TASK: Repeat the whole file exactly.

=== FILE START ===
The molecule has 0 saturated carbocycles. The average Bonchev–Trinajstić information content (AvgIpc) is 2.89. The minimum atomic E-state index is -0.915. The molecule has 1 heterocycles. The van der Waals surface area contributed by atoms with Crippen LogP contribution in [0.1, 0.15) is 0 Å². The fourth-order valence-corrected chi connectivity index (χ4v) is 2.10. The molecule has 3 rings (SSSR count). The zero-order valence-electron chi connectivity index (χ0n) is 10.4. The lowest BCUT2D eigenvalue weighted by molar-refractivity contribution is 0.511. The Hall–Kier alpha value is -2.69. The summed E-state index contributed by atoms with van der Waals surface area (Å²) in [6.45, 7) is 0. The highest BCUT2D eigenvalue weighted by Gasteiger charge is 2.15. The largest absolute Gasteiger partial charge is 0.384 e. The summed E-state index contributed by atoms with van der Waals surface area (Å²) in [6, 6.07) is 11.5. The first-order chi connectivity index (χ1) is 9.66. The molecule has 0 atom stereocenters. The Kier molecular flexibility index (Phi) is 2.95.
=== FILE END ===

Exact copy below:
The molecule has 0 saturated carbocycles. The average Bonchev–Trinajstić information content (AvgIpc) is 2.89. The minimum atomic E-state index is -0.915. The molecule has 1 heterocycles. The van der Waals surface area contributed by atoms with Crippen LogP contribution in [0.1, 0.15) is 0 Å². The fourth-order valence-corrected chi connectivity index (χ4v) is 2.10. The molecule has 3 rings (SSSR count). The zero-order valence-electron chi connectivity index (χ0n) is 10.4. The lowest BCUT2D eigenvalue weighted by molar-refractivity contribution is 0.511. The Hall–Kier alpha value is -2.69. The summed E-state index contributed by atoms with van der Waals surface area (Å²) in [6.45, 7) is 0. The highest BCUT2D eigenvalue weighted by Gasteiger charge is 2.15. The largest absolute Gasteiger partial charge is 0.384 e. The summed E-state index contributed by atoms with van der Waals surface area (Å²) in [6, 6.07) is 11.5. The first-order chi connectivity index (χ1) is 9.66. The molecule has 0 atom stereocenters. The Kier molecular flexibility index (Phi) is 2.95.